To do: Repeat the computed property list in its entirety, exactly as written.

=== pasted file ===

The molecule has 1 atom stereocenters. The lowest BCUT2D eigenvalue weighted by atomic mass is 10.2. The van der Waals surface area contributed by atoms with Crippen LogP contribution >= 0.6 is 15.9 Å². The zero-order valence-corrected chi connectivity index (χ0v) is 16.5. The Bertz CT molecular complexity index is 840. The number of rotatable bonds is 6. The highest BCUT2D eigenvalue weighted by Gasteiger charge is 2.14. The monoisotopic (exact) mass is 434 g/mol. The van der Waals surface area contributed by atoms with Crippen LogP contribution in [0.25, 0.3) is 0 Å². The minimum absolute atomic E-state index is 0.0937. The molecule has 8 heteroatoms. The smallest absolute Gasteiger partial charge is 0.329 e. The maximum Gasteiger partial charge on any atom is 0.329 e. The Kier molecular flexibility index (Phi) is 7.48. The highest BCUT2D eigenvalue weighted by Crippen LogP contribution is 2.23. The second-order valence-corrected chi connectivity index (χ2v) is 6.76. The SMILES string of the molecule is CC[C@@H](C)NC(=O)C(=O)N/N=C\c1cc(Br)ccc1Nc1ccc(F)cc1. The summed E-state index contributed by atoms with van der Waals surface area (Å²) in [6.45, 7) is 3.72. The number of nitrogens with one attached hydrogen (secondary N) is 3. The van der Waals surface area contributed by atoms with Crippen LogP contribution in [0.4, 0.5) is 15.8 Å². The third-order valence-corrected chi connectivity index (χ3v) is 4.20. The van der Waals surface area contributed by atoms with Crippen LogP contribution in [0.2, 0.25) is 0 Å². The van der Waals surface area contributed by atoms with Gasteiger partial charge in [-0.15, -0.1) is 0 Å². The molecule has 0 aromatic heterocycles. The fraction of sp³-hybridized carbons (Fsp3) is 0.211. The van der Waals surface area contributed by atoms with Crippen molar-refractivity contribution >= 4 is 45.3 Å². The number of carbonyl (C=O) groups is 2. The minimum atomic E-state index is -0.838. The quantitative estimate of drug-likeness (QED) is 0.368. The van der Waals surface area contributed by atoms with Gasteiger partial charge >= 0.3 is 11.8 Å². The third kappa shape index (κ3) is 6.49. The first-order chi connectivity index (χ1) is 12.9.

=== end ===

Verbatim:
The molecule has 1 atom stereocenters. The lowest BCUT2D eigenvalue weighted by atomic mass is 10.2. The van der Waals surface area contributed by atoms with Crippen LogP contribution >= 0.6 is 15.9 Å². The zero-order valence-corrected chi connectivity index (χ0v) is 16.5. The Bertz CT molecular complexity index is 840. The number of rotatable bonds is 6. The highest BCUT2D eigenvalue weighted by Gasteiger charge is 2.14. The monoisotopic (exact) mass is 434 g/mol. The van der Waals surface area contributed by atoms with Crippen LogP contribution in [0.25, 0.3) is 0 Å². The minimum absolute atomic E-state index is 0.0937. The molecule has 8 heteroatoms. The smallest absolute Gasteiger partial charge is 0.329 e. The maximum Gasteiger partial charge on any atom is 0.329 e. The Kier molecular flexibility index (Phi) is 7.48. The highest BCUT2D eigenvalue weighted by Crippen LogP contribution is 2.23. The second-order valence-corrected chi connectivity index (χ2v) is 6.76. The SMILES string of the molecule is CC[C@@H](C)NC(=O)C(=O)N/N=C\c1cc(Br)ccc1Nc1ccc(F)cc1. The summed E-state index contributed by atoms with van der Waals surface area (Å²) in [6.45, 7) is 3.72. The number of nitrogens with one attached hydrogen (secondary N) is 3. The van der Waals surface area contributed by atoms with Crippen LogP contribution in [0.4, 0.5) is 15.8 Å². The third-order valence-corrected chi connectivity index (χ3v) is 4.20. The van der Waals surface area contributed by atoms with Crippen LogP contribution in [0.2, 0.25) is 0 Å². The van der Waals surface area contributed by atoms with Gasteiger partial charge in [-0.15, -0.1) is 0 Å². The molecule has 0 aromatic heterocycles. The fraction of sp³-hybridized carbons (Fsp3) is 0.211. The van der Waals surface area contributed by atoms with Crippen molar-refractivity contribution >= 4 is 45.3 Å². The number of carbonyl (C=O) groups is 2. The minimum atomic E-state index is -0.838. The quantitative estimate of drug-likeness (QED) is 0.368. The van der Waals surface area contributed by atoms with Gasteiger partial charge >= 0.3 is 11.8 Å². The third kappa shape index (κ3) is 6.49. The first-order chi connectivity index (χ1) is 12.9.